It is also important to point out the major limitations and caveats of the study. First, the lack of adequate assessment of the autonomic nervous system hampers the direct association between changes in anxiety and affect with potential autonomic markers, such as heart rate or interoceptive attention assessment. Individuals were instructed to practice at home, however, we did not control these practices. Therefore, particular variations are expected due to differences related to home practices. The study was designed to assess changes after a single short 30 days intervention against an active control condition. It does not allow the conclusion of how specific the intervention with pranayama really is with respect to other contemplative practices. Therefore, we cannot be absolutely sure that the observed effects were due to pranayama alone, since asanas and savasana also were performed during the sessions, although briefly. The study was conducted in a small number of volunteers, composed mostly of young healthy well-educated individuals, and therefore does not allow the extension of the results to individuals with anxiety disorders or other groups of individuals. It should be noted that these analyses were preliminary and exploratory. Due to sample size limitations and the exploratory nature of this study, for these analyses, we chose not to correct for multiple comparisons, thus the results should be taken with caution and further investigation is recommended.

This study provides the first preliminary evidence that 4 weeks of B. pranayama reduced anxiety and increase positive affect, and that these changes are associated with the activity and connectivity of a brain network involved in emotion processing, particularly the amygdala, anterior cingulate, anterior insula, and the prefrontal cortex. Resting-state fMRI revealed significantly reduced functional connectivity particularly involving the anterior insula and lateral portions of the prefrontal cortex which participate in awareness and attention.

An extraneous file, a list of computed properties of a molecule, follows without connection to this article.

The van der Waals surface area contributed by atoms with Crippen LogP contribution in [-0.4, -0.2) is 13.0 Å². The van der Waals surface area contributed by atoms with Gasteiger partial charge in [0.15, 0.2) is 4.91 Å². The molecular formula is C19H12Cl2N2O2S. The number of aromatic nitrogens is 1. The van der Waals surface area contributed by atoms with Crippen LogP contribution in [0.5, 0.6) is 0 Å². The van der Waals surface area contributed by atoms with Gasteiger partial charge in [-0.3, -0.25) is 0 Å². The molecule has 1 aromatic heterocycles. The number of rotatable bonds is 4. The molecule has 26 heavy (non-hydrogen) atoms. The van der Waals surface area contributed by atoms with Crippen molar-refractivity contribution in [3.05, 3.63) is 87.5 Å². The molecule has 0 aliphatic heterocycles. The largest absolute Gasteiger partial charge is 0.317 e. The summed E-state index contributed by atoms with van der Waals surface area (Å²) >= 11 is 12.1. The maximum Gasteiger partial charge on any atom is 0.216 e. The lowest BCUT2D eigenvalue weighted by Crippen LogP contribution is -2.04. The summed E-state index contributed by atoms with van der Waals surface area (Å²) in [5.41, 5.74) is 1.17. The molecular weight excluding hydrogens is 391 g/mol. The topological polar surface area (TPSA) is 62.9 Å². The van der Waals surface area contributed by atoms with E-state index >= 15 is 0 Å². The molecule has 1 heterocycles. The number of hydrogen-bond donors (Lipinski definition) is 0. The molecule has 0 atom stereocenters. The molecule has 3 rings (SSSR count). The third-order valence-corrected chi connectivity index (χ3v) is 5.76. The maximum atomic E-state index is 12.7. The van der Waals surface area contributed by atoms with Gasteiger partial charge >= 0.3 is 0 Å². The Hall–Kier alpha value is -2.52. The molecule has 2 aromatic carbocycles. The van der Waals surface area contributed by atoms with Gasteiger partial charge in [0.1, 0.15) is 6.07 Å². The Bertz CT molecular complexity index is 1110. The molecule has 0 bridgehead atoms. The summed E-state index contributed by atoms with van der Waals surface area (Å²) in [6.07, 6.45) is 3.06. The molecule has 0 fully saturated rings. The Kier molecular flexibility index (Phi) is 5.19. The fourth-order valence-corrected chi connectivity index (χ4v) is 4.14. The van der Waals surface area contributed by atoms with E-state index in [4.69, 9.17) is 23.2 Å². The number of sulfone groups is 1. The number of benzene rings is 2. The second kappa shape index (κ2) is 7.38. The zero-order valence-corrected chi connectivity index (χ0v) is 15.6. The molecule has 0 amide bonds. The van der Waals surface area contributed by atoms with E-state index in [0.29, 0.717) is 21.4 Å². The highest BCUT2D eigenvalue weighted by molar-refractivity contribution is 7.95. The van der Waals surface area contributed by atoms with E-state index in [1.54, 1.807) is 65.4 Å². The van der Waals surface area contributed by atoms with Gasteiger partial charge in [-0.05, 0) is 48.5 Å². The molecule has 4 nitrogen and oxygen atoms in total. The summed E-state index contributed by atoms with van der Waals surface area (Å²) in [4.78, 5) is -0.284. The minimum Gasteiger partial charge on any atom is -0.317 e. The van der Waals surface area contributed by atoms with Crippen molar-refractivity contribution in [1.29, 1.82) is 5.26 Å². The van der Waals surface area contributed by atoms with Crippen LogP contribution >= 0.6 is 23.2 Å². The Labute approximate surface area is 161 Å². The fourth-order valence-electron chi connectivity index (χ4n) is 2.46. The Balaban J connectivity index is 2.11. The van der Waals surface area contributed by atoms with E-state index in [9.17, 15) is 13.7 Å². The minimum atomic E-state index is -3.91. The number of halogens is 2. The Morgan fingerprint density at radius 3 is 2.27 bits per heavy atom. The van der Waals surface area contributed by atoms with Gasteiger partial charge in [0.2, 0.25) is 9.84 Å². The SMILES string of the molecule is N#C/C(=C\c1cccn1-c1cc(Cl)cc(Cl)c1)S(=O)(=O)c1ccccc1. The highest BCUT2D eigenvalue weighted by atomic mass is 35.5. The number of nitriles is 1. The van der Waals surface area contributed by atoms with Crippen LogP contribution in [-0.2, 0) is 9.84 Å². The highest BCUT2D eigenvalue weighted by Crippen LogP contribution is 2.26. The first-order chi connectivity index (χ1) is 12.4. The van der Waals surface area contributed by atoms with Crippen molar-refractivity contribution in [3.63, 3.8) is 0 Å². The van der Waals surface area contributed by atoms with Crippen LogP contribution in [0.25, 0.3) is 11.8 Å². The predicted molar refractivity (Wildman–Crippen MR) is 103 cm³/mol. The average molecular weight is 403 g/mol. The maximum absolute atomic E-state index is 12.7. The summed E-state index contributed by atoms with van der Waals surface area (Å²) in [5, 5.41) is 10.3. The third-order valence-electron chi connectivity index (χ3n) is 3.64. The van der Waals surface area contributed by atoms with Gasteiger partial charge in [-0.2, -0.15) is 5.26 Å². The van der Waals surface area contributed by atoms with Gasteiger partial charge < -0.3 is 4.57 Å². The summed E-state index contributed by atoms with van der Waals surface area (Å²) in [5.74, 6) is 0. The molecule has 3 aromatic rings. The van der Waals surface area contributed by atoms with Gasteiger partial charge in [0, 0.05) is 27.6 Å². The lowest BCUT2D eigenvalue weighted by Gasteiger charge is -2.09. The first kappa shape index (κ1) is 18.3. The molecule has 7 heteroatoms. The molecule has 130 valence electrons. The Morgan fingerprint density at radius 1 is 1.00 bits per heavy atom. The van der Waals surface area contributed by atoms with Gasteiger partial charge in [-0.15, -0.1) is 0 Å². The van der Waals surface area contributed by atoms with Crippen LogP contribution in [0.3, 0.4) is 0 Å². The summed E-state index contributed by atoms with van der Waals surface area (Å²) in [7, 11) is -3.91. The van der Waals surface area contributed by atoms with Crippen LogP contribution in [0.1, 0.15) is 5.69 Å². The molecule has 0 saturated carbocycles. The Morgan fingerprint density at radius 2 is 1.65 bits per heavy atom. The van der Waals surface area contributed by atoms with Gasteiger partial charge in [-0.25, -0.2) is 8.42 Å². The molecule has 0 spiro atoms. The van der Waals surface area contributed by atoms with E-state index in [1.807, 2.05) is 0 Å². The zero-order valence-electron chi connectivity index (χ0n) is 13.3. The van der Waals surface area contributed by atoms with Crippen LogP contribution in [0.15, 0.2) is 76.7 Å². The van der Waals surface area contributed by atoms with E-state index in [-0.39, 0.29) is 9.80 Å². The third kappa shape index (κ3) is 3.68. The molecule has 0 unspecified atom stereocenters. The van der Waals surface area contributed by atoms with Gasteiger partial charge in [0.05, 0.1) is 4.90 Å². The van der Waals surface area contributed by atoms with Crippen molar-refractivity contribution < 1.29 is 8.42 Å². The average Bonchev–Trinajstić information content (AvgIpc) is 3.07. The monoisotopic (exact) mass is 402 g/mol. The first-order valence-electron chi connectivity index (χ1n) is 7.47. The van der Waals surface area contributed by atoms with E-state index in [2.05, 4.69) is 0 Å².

Data Availability Statement

The datasets generated for this study are available on request to the corresponding author.

Ethics Statement

The studies involving human participants were reviewed and approved by Ethics and Research Committee of the Federal University of Rio Grande do Norte (#579.226). The patients/participants provided their written informed consent to participate in this study.

Author Contributions

MN, BL-S, FP-F, HO, KA, DS, and DA designed the experiments. MN, FP-F, HO, KA, and DA implemented the protocol. MN and FP-F collected experimental data. MN, BL-S, FP-F, HO, and KA carried out statistical analysis. MN, FP-F, HO, and DA prepared the figures. MN, FP-F, DA, TA-S, EK, BL-S, and DS interpreted and discussed the results. MN, FP-F, and DA prepared the manuscript. MN, FP-F, DA, HO, TA-S, EK, BL-S, and DS revised the manuscript.

Conflict of Interest

The authors declare that the research was conducted in the absence of any commercial or financial relationships that could be construed as a potential conflict of interest.

Acknowledgments

The authors would like to thank all participants of the study, the Brain Institute (UFRN) for institutional support, and the Brazilian National Council for Scientific and Technological Development (CNPq) and the CAPES Foundation for financial support.

Supplementary Material

The Supplementary Material for this article can be found online at: https://www.frontiersin.org/articles/10.3389/fpsyt.2020.00467/full#supplementary-material

References

1. Vivekananda S. The Yoga Sutras of Patanjali: The Essential Yoga Texts for Spiritual Enlightenment. (2018). London, United Kingdom: Watkins Publishing.

Google Scholar

2. Taimni IK. The Science of Yoga: A Commentary on the Yoga-sūtras of Patañjali in the Light of Modern Thought. (1965). Madras, India: The Theosophical Publishing House.

Google Scholar

3. Saraswati SS. Asana Pranayama Mudra Bandha, Yoga Publications Trust, 2002: Asana Pranayama Mudra Bandha. (2002). Munger, India: Bihar School of Yoga.

Google Scholar

4. Kjellgren A, Bood SA, Axelsson K, Norlander T, Saatcioglu F. Wellness through a comprehensive yogic breathing program - a controlled pilot trial. BMC Complement Altern Med (2007) 7:43. doi: 10.1186/1472-6882-7-43